Printer Friendly

Radical concerns over drinking water.

Animal studies have suggested that chlorine ingestion alters the body's handling of cholesterol and fats. For example, an Environmental Protection Agency study showed that drinking highly chlorinated water "subtly but noticeably shifted" a mouse's transport of cholesterol from high-density lipoproteins (the "good" lipoproteins) in the blood to the "bad" low-density lipoproteins, which foster atherosclerosis (SN: 6/3/89, p.342). J. Peter Bercz, who headed that study, now reports that hypochlorite -- a very reactive by-product of standard water chlorination -- can also destroy polyunsaturated fatty acids (PUFAs), including those essential to health.

"It's certainly possible," he says, that the new finding might play a role in the altered lipoprotein metabolism seen in animals drinking chlorinated water.

Hypochlorite (OCl-), a powerful bleaching agent and disinfectant, develops in water treated with pure (free) chlorine. Bercz put each of seven biologically essential PUFAs into hypochlorite-laced water. The ensuing chemical reactions effectively cleaved these PUFAs into fragments of varying lengths. The complex series of processes responsible for the PUFAs' destruction involved both the stripping of electrons (oxidation) and the incorporation, at least temporarily, of chlorine, he reports in the May/June CHEMICAL RESEARCH IN TOXICOLOGY. Indeed, he notes, oxidant-spawned free radicals "really destroy these sensitive PUFAs," producing changes similar to those responsible for rancid flavors in aging fatty foods. In animals, such oxidized PUFAs have also been associated with liver and immune-system toxicity and with pre-atherosclerotic changes.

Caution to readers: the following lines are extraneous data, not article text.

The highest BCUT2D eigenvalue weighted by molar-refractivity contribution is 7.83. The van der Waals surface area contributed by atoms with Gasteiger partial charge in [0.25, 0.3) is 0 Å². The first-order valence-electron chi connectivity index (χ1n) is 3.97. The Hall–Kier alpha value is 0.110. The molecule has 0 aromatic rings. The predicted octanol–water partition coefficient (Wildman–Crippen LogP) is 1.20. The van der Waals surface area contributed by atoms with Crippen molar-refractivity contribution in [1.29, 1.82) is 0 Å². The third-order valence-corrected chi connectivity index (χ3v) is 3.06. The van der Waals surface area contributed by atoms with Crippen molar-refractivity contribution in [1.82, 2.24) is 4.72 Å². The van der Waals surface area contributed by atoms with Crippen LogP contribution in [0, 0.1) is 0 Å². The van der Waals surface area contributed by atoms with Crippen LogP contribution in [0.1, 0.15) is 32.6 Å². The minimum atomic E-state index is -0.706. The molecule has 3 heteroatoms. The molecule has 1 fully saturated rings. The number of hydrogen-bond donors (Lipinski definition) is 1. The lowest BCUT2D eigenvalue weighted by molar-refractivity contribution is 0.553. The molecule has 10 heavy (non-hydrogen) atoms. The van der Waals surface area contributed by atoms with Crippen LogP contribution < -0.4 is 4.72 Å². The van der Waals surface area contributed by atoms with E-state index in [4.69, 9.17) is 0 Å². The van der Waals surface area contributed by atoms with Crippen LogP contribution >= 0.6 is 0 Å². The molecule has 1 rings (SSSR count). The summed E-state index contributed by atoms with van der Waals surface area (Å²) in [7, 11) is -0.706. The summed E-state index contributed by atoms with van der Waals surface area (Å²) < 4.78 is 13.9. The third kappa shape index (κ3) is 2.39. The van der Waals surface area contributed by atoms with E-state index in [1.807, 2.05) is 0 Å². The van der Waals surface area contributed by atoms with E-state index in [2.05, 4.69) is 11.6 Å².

Unsaturated fatty acids contain one or more carbon double bonds, or "valence bonds," capable of accepting an electron. The new data show that the hypochlorite-initiated fragmentation of PUFAs begins at these double bonds. However -- and paradoxically, Bercz admits -- the more such double bonds a PUFA possesses, the less susceptible it proves to oxidation.

A 1979 change in the Safe Drinking Water Act has encouraged many municipalities to switch their disinfectant from free chlorine to monochloramine. This increasingly popular oxidant kills bacteria without generating high levels of potentially toxic chlorinated organics. The new study now also shows that these "monochloramines are totally inert," says Bercz.

Chronic ingestion of hypochlorite or foods treated with chlorine bleach -- from white flour to butchered meats -- "should bioavailability of essential PUFAs [from foods], but also as a factor in generating reactive . . . toxicants," including those capable of altering DNA, Bercz concludes.
COPYRIGHT 1992 Science Service, Inc.
No portion of this article can be reproduced without the express written permission from the copyright holder.
Copyright 1992, Gale Group. All rights reserved. Gale Group is a Thomson Corporation Company.

Article Details
Printer friendly Cite/link Email Feedback
Title Annotation:chlorinated water may alter body's reaction to cholesterol and fats
Publication:Science News
Article Type:Brief Article
Date:Jun 13, 1992
Previous Article:Clue to cigarettes' role in emphysema.
Next Article:Radical protection for athletes.

Related Articles
Oxidized lipids: a key to heart disease?
Chlorination: residues cloud water safety.
Hints of a chlorine-cancer connection.
Chlorination products linked to cancer.
Fluid intake tied to bladder cancer.
Drinking water quality concerns and water vending machines.
Chlorine and cancer.
Souping up and other tricks produce satiety.

Terms of use | Copyright © 2017 Farlex, Inc. | Feedback | For webmasters